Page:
This month marks 35 years since Central Arizona Project made its first delivery of Colorado River water. This historic moment was the culmination of years of innovative planning and engineering – and a lot of hard work – by the U.S. Bureau of Reclamation.
CAP construction began just outside of Lake Havasu in 1973. It took the Bureau 12 long years of hard work, often in the unforgiving desert sun, to get the system to its first turnout to the Harquahala Valley Irrigation District on May 22, 1985.
The signing of the first CAP water delivery subcontract amongst the Harquahala Valley Irrigation District, the Central Arizona Water Conservation District and the Bureau of Reclamation was a milestone event in the project’s history. A special ceremony was held, marking the occasion and celebrating all those within the Bureau of Reclamation, Central Arizona Project and an advocacy group called Central Arizona Project Association, which had been working since 1946 to see this day become a reality.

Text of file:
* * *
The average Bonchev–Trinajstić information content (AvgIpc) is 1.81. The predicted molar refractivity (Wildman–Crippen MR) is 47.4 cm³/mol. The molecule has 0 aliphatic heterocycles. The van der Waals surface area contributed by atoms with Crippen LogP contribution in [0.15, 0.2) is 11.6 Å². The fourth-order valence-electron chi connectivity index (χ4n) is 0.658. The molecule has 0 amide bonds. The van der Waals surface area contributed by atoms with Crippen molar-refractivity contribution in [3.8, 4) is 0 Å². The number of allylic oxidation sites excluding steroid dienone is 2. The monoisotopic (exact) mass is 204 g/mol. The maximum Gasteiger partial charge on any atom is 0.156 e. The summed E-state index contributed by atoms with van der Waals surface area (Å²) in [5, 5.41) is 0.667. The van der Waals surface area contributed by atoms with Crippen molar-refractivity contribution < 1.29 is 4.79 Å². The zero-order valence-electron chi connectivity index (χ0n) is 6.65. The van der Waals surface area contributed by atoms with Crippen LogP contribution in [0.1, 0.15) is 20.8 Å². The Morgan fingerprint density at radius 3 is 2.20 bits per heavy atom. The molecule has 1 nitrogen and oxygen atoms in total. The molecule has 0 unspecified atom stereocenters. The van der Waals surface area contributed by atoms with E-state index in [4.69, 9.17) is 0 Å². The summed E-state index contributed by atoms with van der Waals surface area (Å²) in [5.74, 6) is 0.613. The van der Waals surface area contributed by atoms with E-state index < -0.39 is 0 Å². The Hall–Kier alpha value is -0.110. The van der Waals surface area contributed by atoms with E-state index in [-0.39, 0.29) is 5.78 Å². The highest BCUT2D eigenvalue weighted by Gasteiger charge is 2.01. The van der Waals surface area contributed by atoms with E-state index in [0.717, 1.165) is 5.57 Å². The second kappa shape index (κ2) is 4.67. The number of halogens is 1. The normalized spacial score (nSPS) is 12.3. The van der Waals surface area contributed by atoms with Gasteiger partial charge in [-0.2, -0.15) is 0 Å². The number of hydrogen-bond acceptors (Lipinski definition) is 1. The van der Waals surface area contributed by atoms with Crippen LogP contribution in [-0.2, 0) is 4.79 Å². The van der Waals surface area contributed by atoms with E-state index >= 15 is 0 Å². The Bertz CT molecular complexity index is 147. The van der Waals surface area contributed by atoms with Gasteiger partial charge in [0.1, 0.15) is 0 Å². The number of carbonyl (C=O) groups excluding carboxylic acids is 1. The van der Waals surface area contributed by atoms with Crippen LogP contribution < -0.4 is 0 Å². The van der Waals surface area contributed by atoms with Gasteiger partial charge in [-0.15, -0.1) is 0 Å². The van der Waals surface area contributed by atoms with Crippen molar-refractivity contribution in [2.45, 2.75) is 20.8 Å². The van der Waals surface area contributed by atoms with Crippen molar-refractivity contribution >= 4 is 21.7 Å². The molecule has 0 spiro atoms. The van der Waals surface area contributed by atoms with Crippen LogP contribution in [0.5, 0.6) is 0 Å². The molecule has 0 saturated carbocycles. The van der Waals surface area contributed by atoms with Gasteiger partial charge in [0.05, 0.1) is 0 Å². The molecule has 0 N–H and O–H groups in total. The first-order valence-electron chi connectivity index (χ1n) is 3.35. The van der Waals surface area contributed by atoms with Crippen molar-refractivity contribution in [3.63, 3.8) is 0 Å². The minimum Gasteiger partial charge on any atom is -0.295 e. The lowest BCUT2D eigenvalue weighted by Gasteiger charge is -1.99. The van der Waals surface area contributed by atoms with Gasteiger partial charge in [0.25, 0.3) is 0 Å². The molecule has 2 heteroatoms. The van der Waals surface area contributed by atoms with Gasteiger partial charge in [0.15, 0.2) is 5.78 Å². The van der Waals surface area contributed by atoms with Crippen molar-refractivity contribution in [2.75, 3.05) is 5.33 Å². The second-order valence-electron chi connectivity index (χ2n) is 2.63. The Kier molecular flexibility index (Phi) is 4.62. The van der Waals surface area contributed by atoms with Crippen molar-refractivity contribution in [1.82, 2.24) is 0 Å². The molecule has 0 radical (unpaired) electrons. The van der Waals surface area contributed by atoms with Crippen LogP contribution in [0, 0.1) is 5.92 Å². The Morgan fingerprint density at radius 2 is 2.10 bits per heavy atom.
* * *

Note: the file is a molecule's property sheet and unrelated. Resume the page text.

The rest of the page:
The water from that first delivery for cotton, lettuce, pistachio, melon and other crops grown on farms about 60 miles west of what was then the Phoenix metro area. Previously, these farmers had been using precious groundwater, so the ability to use surface water supplies was important not only for them, but for the entire state of Arizona. This first delivery heralded a new era for water use and sustainability.
After Harquahala, deliveries began rather quickly throughout the Phoenix area. And over the next eight years, water began flowing through Pinal County and ultimately south of Tucson. Thanks to a great deal of innovation and hard work, a long-standing collective vision became the engineering marvel that is today’s Central Arizona Project!